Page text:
WRIGHT – W + RIGHT, as in right wrongs.    A word that was stranded up north, and acquired a specialized meaning.
23 Joined anonymous escort around noon (6)
24 Sharp son discarded option (5)
SWISH – S + WISH.   Both the literal and the answer mean fashionally dressed, well-presented.
25 Former naval staff take in teeming metropolises (5)
WRENS – W(R)ENS, where R stands for recipe, take, as used on prescriptions.
26 This is spent by Chinese, one with a duck (5)
CHIAO – CHI + A + O.    One refers back to Chinese.

15 comments on “Mephisto 3294 – The Times, The Guardian, The Telegraph, etc, etc.”

  1. One wrong: I didn’t fully understand 25, thought ‘take in teeming’ was a homophone for RAINS, hence WRANS a former women’s naval group (Australian). It was the metropolises bit I couldn’t make sense of, which of course becomes clear when you realise R is ‘take in’

    AGANIPPE is in my Chambers.


  2. Glad for an easy one with my hangover level pretty high on Sunday morning. All went in pretty readily and all parsed. For a change saw both parts of the pun on a first pass, usually at least one escapes me.

  3. AGANIPPE (29a), has a main entry in my 1998 Chambers. I often find it missing some of the newer/international vocabulary that comes up in Mephisto, but hadn’t realised they’d pruned the Classics to make room.
    It was 20d STAYERS “Guys keeping up” that gave me trouble. I understood Guy means guy rope, which means a “stay” in sailing or camping. But I couldn’t find “stayer” in that sense explicitly in any dictionary. I did a few online searches to see if I could see “stayer” used on any website (something like “5mm diameter stayers for extra strength”), but drew a blank. So, I thought I understood what the clue was getting at, but thanks for confirmation on the blog.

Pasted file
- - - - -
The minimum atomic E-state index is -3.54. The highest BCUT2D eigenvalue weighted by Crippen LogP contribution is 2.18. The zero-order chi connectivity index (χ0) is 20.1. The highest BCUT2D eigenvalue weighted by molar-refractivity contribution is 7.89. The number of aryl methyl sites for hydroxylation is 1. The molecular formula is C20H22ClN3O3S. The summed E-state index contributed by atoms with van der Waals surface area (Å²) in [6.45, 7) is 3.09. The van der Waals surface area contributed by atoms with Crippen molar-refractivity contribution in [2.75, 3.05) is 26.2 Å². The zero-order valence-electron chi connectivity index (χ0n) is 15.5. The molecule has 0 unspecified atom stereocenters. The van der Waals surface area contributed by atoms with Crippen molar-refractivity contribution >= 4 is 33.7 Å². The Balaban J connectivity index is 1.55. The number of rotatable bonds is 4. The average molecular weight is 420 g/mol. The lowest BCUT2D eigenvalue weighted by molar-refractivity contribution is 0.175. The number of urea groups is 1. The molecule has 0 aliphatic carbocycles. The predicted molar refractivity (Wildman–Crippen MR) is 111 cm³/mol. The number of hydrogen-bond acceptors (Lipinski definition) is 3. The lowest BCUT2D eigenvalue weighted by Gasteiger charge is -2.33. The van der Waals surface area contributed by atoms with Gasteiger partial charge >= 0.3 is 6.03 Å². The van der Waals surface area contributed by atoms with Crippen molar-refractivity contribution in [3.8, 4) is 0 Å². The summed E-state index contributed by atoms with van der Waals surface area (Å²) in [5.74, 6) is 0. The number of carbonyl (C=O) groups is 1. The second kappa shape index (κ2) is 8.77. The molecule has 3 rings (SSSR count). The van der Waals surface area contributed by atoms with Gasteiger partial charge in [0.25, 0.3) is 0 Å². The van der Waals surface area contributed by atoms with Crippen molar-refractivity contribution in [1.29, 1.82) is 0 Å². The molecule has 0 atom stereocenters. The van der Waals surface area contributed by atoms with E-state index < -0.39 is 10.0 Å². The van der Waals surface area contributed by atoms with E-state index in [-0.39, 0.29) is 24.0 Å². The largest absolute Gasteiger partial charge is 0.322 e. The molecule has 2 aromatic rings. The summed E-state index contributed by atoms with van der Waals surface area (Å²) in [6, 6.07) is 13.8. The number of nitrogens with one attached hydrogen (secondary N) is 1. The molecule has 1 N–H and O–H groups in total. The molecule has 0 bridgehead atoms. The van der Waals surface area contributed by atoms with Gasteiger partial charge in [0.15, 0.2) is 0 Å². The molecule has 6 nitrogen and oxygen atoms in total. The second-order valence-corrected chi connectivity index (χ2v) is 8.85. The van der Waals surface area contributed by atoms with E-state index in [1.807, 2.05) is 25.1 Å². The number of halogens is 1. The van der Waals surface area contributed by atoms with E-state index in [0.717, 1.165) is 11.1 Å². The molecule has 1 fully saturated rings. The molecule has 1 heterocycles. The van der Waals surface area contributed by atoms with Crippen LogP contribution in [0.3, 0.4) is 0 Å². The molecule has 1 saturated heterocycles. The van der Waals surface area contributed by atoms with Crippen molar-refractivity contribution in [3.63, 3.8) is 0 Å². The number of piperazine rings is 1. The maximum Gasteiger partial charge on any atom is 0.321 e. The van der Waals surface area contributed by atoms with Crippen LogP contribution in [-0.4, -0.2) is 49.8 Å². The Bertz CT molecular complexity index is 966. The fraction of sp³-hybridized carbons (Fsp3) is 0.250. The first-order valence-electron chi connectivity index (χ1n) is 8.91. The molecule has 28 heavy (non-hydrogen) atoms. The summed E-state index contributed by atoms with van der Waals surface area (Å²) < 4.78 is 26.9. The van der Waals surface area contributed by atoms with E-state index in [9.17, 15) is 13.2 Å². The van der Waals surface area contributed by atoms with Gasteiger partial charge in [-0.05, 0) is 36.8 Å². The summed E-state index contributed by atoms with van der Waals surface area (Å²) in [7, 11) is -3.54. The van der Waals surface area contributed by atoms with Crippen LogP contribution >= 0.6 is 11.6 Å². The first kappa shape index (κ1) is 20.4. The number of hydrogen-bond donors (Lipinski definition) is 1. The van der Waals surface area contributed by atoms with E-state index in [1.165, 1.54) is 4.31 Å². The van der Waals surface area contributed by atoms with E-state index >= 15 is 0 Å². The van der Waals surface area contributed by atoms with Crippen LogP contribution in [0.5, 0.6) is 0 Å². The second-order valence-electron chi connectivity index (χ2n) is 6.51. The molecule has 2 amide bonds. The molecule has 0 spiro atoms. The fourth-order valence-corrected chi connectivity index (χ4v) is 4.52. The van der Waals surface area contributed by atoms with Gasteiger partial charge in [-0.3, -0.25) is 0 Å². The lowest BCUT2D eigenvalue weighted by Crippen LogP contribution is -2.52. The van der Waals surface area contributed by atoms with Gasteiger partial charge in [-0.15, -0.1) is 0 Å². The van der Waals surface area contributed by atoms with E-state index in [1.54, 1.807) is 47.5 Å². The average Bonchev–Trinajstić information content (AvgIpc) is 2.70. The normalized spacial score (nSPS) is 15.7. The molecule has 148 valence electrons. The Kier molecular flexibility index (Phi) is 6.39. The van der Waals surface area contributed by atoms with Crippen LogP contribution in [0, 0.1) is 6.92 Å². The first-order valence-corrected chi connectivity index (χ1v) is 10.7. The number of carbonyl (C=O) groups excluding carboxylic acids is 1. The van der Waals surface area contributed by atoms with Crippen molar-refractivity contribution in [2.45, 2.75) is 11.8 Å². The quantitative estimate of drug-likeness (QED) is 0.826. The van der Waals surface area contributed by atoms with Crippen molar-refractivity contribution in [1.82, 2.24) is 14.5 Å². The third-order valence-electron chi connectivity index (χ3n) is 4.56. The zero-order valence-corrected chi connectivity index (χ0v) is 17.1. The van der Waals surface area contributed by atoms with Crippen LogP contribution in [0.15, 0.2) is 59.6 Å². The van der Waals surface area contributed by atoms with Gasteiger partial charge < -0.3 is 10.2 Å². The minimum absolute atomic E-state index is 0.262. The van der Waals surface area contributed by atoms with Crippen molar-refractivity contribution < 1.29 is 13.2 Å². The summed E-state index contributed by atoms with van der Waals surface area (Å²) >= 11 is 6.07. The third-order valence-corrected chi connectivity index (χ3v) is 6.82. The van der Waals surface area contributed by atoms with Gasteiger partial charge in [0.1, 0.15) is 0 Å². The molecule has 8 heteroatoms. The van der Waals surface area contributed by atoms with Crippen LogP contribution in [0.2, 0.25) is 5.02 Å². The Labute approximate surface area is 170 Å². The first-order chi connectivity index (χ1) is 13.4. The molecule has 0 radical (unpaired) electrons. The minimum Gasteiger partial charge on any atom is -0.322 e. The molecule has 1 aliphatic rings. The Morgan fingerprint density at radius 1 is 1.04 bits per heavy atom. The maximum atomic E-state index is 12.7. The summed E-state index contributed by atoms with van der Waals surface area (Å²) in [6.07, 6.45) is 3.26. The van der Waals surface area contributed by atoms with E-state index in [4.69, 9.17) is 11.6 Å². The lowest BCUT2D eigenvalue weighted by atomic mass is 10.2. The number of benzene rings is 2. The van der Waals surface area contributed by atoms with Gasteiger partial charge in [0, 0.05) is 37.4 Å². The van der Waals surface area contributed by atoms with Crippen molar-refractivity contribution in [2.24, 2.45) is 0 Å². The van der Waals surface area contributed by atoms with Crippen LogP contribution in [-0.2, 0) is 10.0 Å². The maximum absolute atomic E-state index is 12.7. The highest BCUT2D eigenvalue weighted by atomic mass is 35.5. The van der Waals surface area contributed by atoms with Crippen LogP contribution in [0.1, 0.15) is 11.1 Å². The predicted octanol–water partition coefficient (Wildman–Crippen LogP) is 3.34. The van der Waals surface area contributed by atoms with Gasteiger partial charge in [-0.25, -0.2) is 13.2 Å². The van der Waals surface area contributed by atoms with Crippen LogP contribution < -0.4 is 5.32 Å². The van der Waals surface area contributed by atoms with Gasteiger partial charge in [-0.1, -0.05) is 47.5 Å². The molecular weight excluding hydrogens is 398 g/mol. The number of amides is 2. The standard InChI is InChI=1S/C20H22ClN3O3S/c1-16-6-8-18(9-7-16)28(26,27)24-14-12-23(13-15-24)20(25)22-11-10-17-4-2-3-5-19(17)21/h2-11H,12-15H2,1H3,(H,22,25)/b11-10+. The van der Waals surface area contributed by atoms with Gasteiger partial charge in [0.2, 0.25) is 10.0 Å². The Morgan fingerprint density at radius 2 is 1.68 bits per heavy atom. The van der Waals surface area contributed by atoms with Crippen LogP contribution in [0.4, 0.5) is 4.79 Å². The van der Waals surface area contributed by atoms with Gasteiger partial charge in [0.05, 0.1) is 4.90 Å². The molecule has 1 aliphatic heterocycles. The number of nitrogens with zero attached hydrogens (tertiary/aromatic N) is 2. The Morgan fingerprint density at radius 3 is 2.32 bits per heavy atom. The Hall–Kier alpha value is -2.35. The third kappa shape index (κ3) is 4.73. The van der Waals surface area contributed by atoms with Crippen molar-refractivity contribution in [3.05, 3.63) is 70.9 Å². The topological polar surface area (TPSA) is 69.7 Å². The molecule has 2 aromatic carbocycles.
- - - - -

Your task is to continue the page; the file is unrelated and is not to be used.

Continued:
4. Fairly straightforward.
    I was surprised to see CREAMER designated American: one of them is central to the plot of The Code of the Woosters. Wodehouse did live in the US for much of his life so perhaps he picked it up there.
    I had to check 16ac carefully: FERMATE being the plural of FERMATA looks the wrong way round!
    A few little nits v:
    – You have the wrong word underlined in 11ac
    – in 14ac the definition is ‘old promises’. ‘Sign’ is an obsolete verb meaning ‘to bode, promise’
    – in 26dn I think the wordplay is CH (Chinese), I (one), A, O. So the definition is technically just ‘this is spent’, although the presence of ‘Chinese’ in the clue obviously helps.

  5. I didn’t record this as easy, though as often happens I can’t see why: the vocab is not particularly laden with weirdness. I think I spent time on STEWARD, not splitting the minor and the steward and forgetting that Jeanne was both female and of Arc. FERMATE doesn’t look like a plural. and took some persuading. STENCH TRAP is an excellent epithet, much better than the prosaic u-bend. I shall use it whenever I can. CHIAO looked like misspelt Italian.

    1. Yes. It would be strange indeed if the literal and the answer did not mean the same thing. My question was how WISH means “discarded option.” I could almost see it. The first definition in one of the online Collins listings is “to want or desire (something, often that which cannot be or is not the case).”

      1. 24D. In Chambers, under “OPTION”, the final definition is: “wish (obs)”.

        So I took “discarded” to be a clever, more unusual way to signify obsolete use.

        (The latest example given in the OED is from 1730: “I shall conclude this epistle with a pathetick option, O that men were wise.”)

        1. Aha! Thanks.
          The final definition, of course. Last citation as recent as 1730. How soon we forget.

    2. For 24 across, “Ste.” is the abbreviation for “Sainte”, French feminine form of Saint.
      So Joan of Arc, is known as Sainte Jeanne d’Arc (or Ste. Jeanne d’Arc) in her native French.
      “Ward” means a minor (or other person) under a guardian.